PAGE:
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Special: 'The pandemic has changed the meaning of home for all of us'

26 April, 2022 16:53:56
Special: 'The pandemic has changed the meaning of home for all of us'

The short film Home, directed by Sujoy Prasad Chatterjee, has been officially selected by the 27th Kolkata International Film Festival in the 'Short & Documentary Panorama' category. The film traces “women sharing their ecstasies, uncertainties, solitude, libido and a friendship with oneself”, and unfurls like a string of images and conversations in silence building up and deconstructing the verse written by Arundhathi Subramanian.

Chatterjee, a stage artiste and TV and film personality, spoke to GB:
What is your film on?

My film is inspired by a poem by Arundhathi Subramanian who is an award-winning poet and writer on spirituality and culture. The poem has been with me for many years now, thanks to my sister Anuradha, who introduced me to Subramaniam's works. And I remember I had a session at a queer bookstore in Toronto where I first read this poem to an audience, and it has lived with me lifelong. I am not a regular in the Kolkata literary circuit, so such moments are very precious to me. It so happened that we were having a workshop among ourselves at our interdisciplinary Arts Collective forum called SPCKraft, playing with the word ‘home’. And I was just kind of exchanging notions about this poem with elected members, and they came up with various revelations. Some said it's a spectrum of gender, some said a garden or water, it was kind of surreal, but also kind of revealing at the same time.  

One evening, I was having a cup of coffee in a Kolkata café all by myself and thinking about this poem and the different words that were kind of connecting me with home and had different visions of the concept. The final product came as a non-linear silent narrative, a 20-minute black and white film.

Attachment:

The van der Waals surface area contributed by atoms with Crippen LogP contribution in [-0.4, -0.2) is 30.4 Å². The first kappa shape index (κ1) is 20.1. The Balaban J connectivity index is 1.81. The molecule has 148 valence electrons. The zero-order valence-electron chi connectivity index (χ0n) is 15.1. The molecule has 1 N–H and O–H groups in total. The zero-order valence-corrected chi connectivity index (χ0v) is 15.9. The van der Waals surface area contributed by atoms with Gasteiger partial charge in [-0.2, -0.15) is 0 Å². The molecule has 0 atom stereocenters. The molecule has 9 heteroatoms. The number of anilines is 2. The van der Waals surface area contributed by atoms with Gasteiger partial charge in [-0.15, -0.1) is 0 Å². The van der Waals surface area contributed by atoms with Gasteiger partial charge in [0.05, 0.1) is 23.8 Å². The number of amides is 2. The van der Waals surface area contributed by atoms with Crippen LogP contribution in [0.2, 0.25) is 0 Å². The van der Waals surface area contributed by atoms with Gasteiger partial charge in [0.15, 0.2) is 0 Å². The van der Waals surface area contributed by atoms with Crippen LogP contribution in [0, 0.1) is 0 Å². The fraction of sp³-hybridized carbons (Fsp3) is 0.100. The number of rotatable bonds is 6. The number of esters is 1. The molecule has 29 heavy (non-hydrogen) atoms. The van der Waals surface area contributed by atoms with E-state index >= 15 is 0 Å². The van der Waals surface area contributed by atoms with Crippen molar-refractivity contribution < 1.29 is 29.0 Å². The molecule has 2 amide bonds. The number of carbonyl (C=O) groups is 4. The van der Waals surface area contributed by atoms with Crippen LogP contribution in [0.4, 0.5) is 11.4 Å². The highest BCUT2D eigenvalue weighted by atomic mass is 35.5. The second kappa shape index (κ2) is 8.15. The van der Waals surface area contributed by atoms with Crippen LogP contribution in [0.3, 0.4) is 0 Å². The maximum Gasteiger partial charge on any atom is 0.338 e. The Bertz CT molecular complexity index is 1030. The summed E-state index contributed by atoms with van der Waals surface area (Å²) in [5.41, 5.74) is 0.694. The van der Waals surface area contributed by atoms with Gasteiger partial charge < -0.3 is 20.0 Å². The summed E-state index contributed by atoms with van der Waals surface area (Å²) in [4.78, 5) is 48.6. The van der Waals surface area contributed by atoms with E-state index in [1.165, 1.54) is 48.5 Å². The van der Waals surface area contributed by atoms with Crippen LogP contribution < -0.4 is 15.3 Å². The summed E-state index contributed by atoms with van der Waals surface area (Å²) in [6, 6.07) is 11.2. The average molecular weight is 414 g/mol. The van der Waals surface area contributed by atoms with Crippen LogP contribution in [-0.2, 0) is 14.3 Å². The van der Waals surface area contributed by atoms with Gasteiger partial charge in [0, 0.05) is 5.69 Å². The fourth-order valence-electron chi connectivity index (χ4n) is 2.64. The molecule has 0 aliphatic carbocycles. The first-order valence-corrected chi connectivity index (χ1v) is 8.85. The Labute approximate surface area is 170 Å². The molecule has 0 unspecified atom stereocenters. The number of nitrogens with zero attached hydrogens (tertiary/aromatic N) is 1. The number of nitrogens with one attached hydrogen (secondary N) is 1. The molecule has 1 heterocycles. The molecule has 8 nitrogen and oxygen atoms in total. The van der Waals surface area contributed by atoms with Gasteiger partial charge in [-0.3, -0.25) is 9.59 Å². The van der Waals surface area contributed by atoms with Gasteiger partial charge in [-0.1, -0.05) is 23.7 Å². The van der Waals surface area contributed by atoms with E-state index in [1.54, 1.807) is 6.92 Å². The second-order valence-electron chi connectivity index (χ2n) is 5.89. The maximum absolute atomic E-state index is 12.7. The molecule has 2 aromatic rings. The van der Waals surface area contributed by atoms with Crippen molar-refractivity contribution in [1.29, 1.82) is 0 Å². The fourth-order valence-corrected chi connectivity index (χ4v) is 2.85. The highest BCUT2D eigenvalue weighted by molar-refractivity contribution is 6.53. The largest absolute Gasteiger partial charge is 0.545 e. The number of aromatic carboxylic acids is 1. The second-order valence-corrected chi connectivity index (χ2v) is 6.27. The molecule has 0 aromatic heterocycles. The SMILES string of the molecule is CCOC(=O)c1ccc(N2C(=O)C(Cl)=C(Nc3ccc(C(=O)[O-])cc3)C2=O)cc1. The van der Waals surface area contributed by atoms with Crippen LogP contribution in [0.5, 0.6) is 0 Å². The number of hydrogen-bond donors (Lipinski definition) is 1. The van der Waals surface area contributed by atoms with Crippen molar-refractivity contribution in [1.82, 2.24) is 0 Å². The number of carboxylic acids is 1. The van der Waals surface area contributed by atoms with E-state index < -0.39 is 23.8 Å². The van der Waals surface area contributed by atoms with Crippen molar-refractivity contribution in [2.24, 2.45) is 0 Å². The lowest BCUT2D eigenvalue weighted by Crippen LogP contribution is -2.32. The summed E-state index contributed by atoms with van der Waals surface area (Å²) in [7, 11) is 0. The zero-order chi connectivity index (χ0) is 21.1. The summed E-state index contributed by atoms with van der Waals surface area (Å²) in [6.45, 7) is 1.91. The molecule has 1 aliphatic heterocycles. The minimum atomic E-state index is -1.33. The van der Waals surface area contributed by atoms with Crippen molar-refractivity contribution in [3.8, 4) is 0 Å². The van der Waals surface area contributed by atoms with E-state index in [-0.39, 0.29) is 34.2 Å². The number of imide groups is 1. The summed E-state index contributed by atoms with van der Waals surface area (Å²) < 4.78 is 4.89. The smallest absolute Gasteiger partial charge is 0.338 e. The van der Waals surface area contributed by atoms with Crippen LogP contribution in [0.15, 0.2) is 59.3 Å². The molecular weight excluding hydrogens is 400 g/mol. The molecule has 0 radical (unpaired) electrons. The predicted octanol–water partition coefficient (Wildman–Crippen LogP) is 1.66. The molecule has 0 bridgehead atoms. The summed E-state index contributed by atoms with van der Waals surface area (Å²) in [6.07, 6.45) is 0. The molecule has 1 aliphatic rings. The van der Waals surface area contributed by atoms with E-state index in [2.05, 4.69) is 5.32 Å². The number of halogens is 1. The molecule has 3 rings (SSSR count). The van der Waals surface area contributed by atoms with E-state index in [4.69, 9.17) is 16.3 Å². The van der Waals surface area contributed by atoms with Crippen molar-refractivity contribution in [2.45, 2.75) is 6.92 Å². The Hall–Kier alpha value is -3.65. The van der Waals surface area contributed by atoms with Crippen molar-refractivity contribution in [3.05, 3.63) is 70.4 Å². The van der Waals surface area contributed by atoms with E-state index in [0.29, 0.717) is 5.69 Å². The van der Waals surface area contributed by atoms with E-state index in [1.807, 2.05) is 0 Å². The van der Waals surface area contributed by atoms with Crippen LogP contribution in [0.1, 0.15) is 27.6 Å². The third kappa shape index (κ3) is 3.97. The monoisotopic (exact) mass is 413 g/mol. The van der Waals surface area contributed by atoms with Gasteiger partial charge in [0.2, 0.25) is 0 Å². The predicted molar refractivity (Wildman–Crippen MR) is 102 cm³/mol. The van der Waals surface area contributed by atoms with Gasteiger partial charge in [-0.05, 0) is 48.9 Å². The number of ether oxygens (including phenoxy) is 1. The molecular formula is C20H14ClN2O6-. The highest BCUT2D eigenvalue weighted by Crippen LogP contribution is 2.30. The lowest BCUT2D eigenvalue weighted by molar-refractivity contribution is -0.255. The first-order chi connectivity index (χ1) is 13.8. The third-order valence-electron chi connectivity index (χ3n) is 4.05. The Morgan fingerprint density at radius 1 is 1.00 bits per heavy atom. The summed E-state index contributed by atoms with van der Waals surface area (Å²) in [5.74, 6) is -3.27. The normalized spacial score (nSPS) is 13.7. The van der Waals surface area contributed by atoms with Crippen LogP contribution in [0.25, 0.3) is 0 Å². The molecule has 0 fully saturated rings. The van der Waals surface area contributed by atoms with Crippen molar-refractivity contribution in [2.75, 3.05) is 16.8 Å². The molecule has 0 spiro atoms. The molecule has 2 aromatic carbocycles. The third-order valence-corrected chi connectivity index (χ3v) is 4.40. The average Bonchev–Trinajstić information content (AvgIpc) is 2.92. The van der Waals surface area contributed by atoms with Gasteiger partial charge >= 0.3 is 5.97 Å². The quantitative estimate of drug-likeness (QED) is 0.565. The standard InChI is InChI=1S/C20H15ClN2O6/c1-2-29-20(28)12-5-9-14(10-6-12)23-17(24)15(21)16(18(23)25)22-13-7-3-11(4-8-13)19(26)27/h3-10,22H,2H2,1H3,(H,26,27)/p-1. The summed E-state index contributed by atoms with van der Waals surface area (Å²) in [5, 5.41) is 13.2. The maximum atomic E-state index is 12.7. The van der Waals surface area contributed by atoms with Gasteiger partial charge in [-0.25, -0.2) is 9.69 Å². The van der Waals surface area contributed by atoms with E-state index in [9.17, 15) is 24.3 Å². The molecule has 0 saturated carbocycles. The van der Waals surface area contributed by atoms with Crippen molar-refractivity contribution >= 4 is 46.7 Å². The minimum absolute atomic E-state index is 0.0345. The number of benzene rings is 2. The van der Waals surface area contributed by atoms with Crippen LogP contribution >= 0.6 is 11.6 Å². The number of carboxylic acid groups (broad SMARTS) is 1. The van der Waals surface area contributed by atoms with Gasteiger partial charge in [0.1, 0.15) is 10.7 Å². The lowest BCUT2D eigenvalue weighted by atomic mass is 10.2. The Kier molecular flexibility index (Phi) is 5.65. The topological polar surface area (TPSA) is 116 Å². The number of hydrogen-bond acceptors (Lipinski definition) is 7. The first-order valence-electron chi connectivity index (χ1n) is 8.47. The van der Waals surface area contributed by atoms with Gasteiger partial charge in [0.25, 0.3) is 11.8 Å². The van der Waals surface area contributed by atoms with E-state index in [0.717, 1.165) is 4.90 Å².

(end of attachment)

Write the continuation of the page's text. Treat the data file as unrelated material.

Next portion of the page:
What prompted you to make this particular film?

I happened to meet a producer friend named Deepak Bajaj, who suggested I make a film out of it. It was going to be a silent film with black and white images of women artists. It is very strange that wherever the film was shown it was appreciated for choosing women artists. There are about twelve women artists from Kolkata who are a part of this film and most of them are very well-known mainstream actors. So, it was interesting to have a kind of mix of Paramita Saha, who is an internationally renowned choreographer and dancer, well-known actresses like Aparajita Adhya, and others, Sohag Sen was the mentor as well as one of the actors in the film. Aritra Sen who took care of the post-production of the film, Paromita Lahiri Banerjee from Mumbai, Promita Saha Khan from Karukrit, Preetam Mukherjee who runs a publishing house, came forward to fund the film. So, like-minded people came together to form a kind of a forum to do this. 

I am extremely grateful to my crew members, as well as Modhura Palit who shot the film with Ishan Pablo Ghosh. Suchismita Dasgupta has done the wardrobe for the film. It is a black and white film, so she added a lot of value to the positioning of the characters. It was a joy ride for me because most of the actors were friends who have known me for more than a decade. Sohagdi's mentorship was of immense help as the acting part was very delicate. But it was also kind of difficult at the same time to properly show so many images. These images were mine. I got these images while I read the poem. So as an artist I was somewhere transcending the poem, I was crossing over, sometimes I was putting my thoughts in places, it’s like painting the poem.